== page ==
Asking for help can be hard, especially when you’re not sure what kind of help you need.
It’s a problem that Anu Vedantham, director of learning and teaching services for the FAS Libraries, has seen countless students try to solve on their own. That’s why she decided to launch First-Year Librarians in the Faculty of Arts and Sciences.
“We meet with students every day, but we wait for them to ask us questions,” Vedantham said. “Often we hear in their junior year: ‘I wish I had known this service was available to me.’ The First-Year Librarian will be able to introduce them to services early in their time at Harvard.”
The program is being piloted with 17 librarians, each of whom will connect monthly with 10 first-year students.
“There are already lots of people here who care about you, but one of the things we want you to do is get to know them,” said Kerry Carwile Masteller, who works as a reference and digital-program librarian at Loeb Music Library.
Last week at Widener about half the cohort of participating students connected with their librarians. The meetings happened as President Larry Bacow, College Dean Rakesh Khurana, and Sarah E. Thomas, vice president for the Harvard Library, greeted students taking part in First-Year Retreat and Experience.
Thomas recalled that the library at her Western Massachusetts high school was largely made up of books donated by teachers. When she was hired by Harvard as a 21-year-old to file cards in the catalog in her role as a “searcher and filer,” its eight million titles were daunting.
Ayana Gray could relate. The first-year said she was excited by the chance to connect with a personal librarian because the library at her Montana high school consisted mostly of fiction.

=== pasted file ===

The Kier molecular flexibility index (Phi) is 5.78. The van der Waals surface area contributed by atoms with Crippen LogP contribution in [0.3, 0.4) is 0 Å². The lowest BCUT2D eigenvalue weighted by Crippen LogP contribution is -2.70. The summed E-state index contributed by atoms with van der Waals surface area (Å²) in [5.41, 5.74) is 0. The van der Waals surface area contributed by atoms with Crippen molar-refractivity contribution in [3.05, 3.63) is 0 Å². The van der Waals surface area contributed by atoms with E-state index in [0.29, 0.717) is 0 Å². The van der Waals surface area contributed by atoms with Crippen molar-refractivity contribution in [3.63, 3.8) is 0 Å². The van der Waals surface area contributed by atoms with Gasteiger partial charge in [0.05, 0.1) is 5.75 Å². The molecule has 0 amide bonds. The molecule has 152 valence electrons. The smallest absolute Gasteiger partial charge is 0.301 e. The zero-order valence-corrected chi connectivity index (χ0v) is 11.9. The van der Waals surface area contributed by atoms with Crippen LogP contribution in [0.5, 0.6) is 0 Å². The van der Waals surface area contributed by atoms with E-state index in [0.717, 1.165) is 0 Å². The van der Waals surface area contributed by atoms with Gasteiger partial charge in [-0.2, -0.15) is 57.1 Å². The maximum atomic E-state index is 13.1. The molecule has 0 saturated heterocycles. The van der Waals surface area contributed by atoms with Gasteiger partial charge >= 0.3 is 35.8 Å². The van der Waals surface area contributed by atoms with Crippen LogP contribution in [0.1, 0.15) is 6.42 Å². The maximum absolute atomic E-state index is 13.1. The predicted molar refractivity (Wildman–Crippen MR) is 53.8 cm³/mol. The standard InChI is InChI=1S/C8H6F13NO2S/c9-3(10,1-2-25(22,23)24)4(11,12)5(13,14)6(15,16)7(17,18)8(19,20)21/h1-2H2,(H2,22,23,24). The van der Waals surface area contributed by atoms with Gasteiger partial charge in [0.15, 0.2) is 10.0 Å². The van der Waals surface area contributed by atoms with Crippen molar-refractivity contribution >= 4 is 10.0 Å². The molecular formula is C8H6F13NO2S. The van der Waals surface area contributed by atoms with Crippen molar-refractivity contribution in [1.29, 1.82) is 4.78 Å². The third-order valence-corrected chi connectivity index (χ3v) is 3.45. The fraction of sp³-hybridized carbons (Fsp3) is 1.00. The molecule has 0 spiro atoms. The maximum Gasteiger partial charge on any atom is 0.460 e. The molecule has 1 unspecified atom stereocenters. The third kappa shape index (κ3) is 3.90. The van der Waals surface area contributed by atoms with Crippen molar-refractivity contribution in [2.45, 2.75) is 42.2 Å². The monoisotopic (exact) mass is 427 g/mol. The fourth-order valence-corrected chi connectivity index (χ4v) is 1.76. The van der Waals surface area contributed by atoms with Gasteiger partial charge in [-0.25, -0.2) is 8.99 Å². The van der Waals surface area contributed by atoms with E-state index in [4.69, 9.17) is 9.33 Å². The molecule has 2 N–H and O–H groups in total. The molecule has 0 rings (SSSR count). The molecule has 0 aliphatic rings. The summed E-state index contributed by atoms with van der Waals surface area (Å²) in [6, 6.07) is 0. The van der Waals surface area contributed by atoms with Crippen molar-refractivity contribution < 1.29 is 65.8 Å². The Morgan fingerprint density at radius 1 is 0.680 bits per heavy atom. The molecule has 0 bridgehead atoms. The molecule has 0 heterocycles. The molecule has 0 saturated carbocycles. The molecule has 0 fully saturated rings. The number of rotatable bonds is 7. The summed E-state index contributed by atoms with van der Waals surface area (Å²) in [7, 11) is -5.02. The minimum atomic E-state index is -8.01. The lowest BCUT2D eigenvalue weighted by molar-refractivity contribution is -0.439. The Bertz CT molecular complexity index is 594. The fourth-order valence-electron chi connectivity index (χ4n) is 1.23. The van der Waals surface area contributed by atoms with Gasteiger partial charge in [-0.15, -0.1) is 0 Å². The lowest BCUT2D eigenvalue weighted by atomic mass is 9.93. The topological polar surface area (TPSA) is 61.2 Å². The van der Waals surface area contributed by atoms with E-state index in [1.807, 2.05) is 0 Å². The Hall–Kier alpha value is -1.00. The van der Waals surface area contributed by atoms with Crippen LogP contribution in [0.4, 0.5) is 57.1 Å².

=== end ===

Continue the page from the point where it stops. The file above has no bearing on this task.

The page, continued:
“It was good for reading, but not information,” said Gray. “I feel like my librarian can open a huge gateway of resources to me. Otherwise, I’d be so overwhelmed.”
Reed Lowrie, manager of reference and information services in FAS Libraries, said he hopes the program plays a community-building role.
“Most of my interactions with students are transactional, and that’s it,” he said. “I’m hoping this will give an opportunity to have more in-depth relationships. I’m also curious to know how students think about research and information. Our profession has completely changed. Students used to have to use the library; now they can use Google, or use the library but never step inside. Making more of a connection is definitely part of the appeal.”
At Widener, librarians met with first-years, watching as the students opened books given to them by a faculty member or alumnus. Among the titles: Chimamanda Ngozi Adichie’s “Americanah,” Malcolm Gladwell’s “Outliers,” and Viktor Frankl’s “Man’s Search for Meaning.”
Gene Nartey, a first-year from Leominster, Mass., received E.E. Cummings’ “The Enormous Room” with a note from Virginie Greene, a French professor in the Department of Romance Languages and Literatures:
“The poet E.E. spent three months in a French prisoner camp in 1917 because he expressed anti-war opinions in letters to friends. He wrote an account of his experience in prose, and that was his first published book. This is not the greatest book I have read, but a pretty curious and intriguing one.”
Matthew Ciurleo, who received Charles C. Mann’s “1491” from Frank B. Baird Jr. Professor of History Daniel Smail, is from Commack, N.Y., where he said the public library was closed for renovations three of his four years of high school.
“I ended up using the National Archives website a lot,” he said. “I’m very interested in history and nonfiction, so I’m looking forward to having helping hands.”